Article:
It may be that every cloud indeed has a silver lining. This year, plagued by the ongoing financial crisis, has so far been the most eventful and memorable in my bicultural life. Having had to cut spending, I found new ways of enjoying my life besides shopping and going out. And what is making each day memorable is the increased amount of thinking I now go through.
Summer break this year significantly differed from the previous year. In 2007, I came home to find my parents buying property to expand their business, opening a gaming parlor, and building a house that would allow my grandparents to move in with us. I also barely had a chance to sit down and chat with my parents about anything.
This year, while I spent only a month at home (unlike three months in 2007), that month was filled with all sorts of family events. Despite the unfinished house, untouched and unsold property, and inability to pay back debts, my parents found strength to praise the financial crisis for allowing them to reconsider their values.
In a post-Soviet culture, very similar to the Chinese culture of conspicuous consumption described in a recent Washington Post article, reconsidering values means forgoing that new $900 cell phone, resisting the temptation to buy overpriced European brand clothes, and even going somewhat vegetarian.
My parents have never traveled anywhere because they do not want to leave their small business without supervision. Yet, several years ago my dad bought a German Mercedes while my mom was spending thousands of dollars on clothes. With the financial crisis spreading across the globe, we realized that in difficult times it is not a Chanel purse that helps you make it through.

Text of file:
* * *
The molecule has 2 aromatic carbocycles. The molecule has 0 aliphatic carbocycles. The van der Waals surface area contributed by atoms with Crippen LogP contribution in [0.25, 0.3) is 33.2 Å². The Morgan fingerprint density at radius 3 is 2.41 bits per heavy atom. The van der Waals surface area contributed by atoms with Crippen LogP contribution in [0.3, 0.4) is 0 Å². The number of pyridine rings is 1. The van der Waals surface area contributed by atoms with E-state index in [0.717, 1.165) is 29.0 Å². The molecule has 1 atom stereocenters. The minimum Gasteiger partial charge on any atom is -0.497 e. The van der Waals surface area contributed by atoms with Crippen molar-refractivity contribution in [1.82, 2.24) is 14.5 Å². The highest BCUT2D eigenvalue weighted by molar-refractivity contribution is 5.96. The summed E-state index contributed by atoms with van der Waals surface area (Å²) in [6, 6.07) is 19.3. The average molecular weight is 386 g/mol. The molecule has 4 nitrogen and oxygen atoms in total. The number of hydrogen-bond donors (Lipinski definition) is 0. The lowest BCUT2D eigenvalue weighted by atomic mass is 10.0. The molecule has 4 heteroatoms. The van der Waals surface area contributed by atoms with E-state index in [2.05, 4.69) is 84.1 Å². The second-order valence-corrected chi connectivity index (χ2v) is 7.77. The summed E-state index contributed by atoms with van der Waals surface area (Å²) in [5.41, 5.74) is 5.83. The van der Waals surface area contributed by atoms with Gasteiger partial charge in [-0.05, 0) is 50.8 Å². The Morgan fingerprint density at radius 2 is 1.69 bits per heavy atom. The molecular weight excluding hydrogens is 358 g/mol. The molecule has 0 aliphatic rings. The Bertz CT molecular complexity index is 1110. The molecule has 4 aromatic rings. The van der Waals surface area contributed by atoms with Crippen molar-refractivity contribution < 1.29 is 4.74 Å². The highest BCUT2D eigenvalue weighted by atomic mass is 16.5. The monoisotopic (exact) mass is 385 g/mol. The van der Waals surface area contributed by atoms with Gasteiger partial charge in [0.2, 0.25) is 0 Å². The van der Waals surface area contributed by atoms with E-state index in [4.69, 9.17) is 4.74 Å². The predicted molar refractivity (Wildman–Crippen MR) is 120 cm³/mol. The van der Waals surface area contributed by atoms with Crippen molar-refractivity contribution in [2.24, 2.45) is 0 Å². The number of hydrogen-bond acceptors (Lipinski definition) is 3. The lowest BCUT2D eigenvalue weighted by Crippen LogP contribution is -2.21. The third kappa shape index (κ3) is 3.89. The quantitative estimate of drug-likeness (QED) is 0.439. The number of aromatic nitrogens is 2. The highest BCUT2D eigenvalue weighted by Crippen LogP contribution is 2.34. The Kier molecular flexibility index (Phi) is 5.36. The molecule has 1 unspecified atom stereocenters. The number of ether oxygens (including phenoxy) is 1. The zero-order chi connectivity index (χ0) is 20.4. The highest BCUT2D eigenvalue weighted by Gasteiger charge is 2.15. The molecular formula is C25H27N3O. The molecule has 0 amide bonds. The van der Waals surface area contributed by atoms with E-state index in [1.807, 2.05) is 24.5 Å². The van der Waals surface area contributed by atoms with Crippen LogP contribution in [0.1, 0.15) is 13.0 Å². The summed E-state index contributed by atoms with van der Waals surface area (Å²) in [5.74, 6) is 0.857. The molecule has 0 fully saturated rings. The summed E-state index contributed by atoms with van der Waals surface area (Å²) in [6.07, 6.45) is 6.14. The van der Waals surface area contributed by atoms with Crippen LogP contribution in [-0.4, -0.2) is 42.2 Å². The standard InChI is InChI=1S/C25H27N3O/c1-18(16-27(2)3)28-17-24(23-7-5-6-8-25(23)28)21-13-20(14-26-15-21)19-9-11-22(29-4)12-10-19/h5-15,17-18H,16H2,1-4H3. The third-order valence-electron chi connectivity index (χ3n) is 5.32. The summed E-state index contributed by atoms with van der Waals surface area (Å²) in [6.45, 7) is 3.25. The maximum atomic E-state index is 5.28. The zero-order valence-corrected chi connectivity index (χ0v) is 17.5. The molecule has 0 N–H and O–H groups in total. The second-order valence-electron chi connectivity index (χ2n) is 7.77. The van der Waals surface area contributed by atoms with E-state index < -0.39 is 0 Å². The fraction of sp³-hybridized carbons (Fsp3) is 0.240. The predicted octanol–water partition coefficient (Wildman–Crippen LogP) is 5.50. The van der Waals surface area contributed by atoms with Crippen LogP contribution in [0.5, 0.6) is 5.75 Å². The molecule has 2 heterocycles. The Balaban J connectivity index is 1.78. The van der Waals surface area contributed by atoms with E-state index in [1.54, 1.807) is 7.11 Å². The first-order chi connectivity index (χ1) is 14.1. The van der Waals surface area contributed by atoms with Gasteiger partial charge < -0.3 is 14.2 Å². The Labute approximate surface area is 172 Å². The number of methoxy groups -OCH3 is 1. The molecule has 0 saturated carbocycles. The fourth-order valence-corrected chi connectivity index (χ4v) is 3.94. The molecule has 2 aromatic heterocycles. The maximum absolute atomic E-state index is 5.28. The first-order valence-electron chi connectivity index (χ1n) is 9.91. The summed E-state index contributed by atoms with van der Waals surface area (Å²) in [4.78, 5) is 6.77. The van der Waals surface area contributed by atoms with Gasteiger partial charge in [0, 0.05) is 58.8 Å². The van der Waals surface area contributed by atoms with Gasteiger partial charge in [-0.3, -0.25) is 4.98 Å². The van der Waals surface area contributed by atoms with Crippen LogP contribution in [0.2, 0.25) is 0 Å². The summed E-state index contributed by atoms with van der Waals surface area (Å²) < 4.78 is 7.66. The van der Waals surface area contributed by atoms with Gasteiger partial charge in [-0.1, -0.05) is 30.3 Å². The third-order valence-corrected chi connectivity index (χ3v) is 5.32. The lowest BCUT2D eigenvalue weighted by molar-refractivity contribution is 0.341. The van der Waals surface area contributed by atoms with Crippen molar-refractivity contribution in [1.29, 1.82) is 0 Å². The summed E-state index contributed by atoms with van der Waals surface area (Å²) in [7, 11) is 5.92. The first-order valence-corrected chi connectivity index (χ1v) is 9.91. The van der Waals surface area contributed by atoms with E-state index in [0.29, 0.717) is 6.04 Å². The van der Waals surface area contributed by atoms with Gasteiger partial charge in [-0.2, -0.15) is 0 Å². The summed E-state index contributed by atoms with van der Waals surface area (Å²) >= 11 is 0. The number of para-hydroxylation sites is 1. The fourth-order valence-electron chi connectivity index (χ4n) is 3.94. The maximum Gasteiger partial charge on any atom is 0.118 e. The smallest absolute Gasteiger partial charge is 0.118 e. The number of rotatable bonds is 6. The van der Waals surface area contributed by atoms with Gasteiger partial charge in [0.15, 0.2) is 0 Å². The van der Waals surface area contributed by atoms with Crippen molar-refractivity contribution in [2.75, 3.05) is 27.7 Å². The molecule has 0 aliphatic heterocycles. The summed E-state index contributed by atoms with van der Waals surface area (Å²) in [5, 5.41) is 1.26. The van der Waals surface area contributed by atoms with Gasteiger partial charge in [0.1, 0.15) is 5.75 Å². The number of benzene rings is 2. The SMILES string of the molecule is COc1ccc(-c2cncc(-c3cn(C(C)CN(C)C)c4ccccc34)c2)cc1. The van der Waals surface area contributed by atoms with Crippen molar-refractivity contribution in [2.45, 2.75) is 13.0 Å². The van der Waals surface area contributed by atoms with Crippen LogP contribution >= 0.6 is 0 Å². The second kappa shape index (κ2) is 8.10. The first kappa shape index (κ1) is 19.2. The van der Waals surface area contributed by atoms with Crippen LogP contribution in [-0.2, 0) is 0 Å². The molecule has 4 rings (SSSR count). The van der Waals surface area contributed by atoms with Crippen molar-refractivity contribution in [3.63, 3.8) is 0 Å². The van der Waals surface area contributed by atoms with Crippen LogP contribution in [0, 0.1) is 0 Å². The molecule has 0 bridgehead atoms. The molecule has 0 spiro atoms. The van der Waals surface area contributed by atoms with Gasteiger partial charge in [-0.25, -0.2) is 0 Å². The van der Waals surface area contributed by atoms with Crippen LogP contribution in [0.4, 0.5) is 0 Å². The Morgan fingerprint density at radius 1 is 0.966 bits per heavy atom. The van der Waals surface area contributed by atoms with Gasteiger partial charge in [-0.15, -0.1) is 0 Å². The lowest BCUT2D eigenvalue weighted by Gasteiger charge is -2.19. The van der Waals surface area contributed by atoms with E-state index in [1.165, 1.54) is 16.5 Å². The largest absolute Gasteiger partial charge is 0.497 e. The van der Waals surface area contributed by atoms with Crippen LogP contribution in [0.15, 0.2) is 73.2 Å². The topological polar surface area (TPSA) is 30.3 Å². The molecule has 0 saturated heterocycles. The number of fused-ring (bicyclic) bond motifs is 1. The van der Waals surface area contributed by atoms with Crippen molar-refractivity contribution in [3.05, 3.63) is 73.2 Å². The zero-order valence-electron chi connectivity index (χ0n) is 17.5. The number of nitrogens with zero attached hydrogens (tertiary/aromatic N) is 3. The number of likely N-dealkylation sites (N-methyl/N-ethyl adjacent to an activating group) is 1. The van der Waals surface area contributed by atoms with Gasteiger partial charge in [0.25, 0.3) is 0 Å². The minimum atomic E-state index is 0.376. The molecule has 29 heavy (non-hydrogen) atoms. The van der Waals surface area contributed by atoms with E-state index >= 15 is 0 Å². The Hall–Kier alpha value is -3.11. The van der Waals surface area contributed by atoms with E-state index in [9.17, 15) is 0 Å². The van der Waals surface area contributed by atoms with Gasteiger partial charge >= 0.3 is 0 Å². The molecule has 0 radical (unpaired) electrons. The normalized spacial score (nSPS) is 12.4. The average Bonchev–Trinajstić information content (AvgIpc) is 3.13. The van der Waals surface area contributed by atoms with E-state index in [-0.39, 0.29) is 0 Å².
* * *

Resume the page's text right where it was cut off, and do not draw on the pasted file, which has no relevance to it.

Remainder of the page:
This summer, for my family, things like making the first vegetarian pie, arranging improvised photo sessions, walking around the city, and drinking tea late at night while talking about cultural differences kept our spirits strong.
It is sad that in the times of crisis people begin thinking fresh and realize their mistakes but it is an uplifting thought to view the crisis as a moment of introspection. The financial crisis certainly is causing a lot more headache and problems than joys. However, reflecting on the past few years, I realize only now am I really seizing the moment.
*Z is from a country that made up the Soviet Union, and her writing on cultural and political matters could have a backlash when she returns home from the U.S., so she writes under a pseudonym.
(Political graphic by The Culture Ghost; you can see more of The Culture Ghost's graphics at the blogs Guys from Area 51 and The Culture Ghost. This graphic is made available through a Creative Commons license.)
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